I wish I (and everyone else in the world) had read this book to have a firm foundation and a slightly increased level of scientific literacy regarding sickness and pandemics. Maybe, just maybe, if people had a stronger scientific foundation, there wouldn’t have been so many counteracting news articles this past year.

With so much news around Covid-19, and news websites being rewarded by the number of clicks on a headline, and not the accuracy of their article, it’s not surprising that so much information was spread so rapidly. In a single day, you can read one article claiming that “masks work” another claiming that “masks don’t work” both articles being backed by science. Another example, which I personally fell for, for a few days we were told to avoid anti-inflammatory drugs if you have Covid, but this recommendation went away a week later. Obviously, all of these claims can’t be correct, so which one (if any) is right? How do I tell?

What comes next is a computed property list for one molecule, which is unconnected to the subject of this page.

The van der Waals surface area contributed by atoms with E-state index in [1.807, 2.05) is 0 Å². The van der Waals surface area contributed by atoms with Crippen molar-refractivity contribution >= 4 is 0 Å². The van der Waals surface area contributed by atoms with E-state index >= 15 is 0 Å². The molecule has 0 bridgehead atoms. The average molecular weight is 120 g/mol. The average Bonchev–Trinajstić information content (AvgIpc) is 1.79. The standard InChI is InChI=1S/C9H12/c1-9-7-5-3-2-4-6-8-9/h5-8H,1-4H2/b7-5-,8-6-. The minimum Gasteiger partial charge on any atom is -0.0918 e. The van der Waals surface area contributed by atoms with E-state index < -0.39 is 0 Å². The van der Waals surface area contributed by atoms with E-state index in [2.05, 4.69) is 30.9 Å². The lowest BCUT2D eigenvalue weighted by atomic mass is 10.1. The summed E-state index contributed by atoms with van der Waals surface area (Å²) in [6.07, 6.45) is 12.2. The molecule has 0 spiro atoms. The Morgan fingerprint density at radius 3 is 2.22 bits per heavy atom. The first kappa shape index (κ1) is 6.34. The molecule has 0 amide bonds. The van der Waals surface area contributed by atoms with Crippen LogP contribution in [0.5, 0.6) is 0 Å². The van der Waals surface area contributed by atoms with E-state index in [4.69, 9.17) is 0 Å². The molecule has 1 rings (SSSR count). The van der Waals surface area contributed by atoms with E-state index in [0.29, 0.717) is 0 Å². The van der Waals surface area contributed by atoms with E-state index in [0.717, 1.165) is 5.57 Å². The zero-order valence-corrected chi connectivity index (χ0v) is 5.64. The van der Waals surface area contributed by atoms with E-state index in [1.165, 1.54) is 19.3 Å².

This past year, the differing levels of scientific literacy have become a REAL problem. How do you communicate with people with varying levels of understanding of science? I do not envy the people tasked with that job.

But back to pandemics —

Pandemics aren’t new. Pandemics have been with us since the beginning of civilization and as a result, pandemics have shaped our history. Some pandemics have come and gone, like various influenza pandemics, while others have persisted for centuries, like Bubonic Plague (which people still get today!), or smallpox (even Ancient Egyptian mummies showed signs of having Small Pox!).

Before 2020 the most recent global pandemic was the Spanish Flu of 1918 (So I guess the idea that COVID-19 is a “Once in a century pandemic” checks out 🤔). The Spanish Flu killed more people during WW2 than combat.